In continental Europe, Roman law persisted, but with a stronger influence from the Christian Church. Coupled with the more diffuse political structure based on smaller feudal units, various legal traditions emerged, remaining more strongly rooted in Roman jurisprudence, but modified to meet the prevailing political climate.
In Scandinavia the effect of Roman law did not become apparent until the 17th century, and the courts grew out of the things the assemblies of the people. The people decided the cases (usually with largest freeholders dominating). This system later gradually developed into a system with a royal judge nominating a number of the most esteemed men of the parish as his board, fulfilling the function of "the people" of yore.
From the Hellenic system onwards, the policy rationale for requiring the payment of monetary compensation for wrongs committed has involved the avoidance of feuding between clans and families. If compensation could mollify families' feelings, this would help to keep the peace. On the other hand, the institution of oaths also played down the threat of feudal warfare. Both in archaic Greece and in medieval Scandinavia, an accused person walked free if he could get a sufficient number of male relatives to swear him not guilty. (Compare the United Nations Security Council, in which the veto power of the permanent members ensures that the organization does not become involved in crises where it could not enforce its decisions.)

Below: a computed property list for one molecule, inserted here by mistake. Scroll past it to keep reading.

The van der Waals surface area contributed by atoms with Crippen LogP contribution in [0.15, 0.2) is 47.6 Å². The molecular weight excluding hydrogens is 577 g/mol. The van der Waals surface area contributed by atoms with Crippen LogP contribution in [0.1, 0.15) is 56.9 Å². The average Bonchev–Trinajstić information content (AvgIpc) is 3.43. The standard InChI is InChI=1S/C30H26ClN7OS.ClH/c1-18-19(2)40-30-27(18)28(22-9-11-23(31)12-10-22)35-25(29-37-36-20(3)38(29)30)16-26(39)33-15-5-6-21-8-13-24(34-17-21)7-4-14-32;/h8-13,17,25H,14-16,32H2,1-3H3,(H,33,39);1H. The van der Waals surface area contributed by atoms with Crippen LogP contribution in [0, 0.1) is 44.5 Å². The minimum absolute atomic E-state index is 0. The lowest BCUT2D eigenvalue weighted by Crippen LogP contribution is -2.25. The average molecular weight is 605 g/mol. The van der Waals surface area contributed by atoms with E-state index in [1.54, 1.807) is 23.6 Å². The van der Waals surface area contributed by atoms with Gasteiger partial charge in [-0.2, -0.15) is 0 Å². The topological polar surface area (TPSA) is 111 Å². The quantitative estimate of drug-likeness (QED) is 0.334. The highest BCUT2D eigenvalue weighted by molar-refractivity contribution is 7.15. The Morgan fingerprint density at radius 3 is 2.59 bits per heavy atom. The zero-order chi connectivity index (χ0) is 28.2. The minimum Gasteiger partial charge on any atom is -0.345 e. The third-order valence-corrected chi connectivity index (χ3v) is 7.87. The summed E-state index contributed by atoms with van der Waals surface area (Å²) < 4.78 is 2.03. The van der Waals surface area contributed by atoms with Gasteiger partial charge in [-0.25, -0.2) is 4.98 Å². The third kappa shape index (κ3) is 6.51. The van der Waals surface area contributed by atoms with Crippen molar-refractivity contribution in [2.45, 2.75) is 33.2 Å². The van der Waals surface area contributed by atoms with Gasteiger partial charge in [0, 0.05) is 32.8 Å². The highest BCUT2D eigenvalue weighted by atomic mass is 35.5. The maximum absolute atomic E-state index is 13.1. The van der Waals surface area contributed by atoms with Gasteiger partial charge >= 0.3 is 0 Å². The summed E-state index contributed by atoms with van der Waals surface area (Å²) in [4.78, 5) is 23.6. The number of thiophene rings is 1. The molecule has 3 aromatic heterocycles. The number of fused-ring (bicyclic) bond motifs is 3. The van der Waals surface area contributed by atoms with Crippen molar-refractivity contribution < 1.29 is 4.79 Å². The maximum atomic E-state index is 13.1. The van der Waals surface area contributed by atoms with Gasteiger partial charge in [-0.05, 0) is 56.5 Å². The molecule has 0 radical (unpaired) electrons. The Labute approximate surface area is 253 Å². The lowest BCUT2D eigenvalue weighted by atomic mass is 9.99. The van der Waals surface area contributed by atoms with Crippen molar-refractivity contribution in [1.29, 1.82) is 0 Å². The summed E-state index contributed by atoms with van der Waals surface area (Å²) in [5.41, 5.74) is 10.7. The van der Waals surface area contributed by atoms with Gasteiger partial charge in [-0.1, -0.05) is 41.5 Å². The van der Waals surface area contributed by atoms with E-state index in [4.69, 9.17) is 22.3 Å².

These means of restraining private feuds did not always work, and sometimes prevented the fulfillment of justice. But in the earliest times the "state" did not always provide an independent policing force. Thus criminal law grew out of what 21st-century lawyers would call torts; and, in real terms, many acts and omissions classified as crimes actually overlap with civil-law concepts.
The development of sociological thought from the 19th century onwards prompted some fresh views on crime and criminality, and fostered the beginnings of criminology as a study of crime in society. Nietzsche noted a link between crime and creativity in The Birth of Tragedy he asserted: "The best and brightest that man can acquire he must obtain by crime". In the 20th century Michel Foucault in Discipline and Punish made a study of criminalization as a coercive method of state control.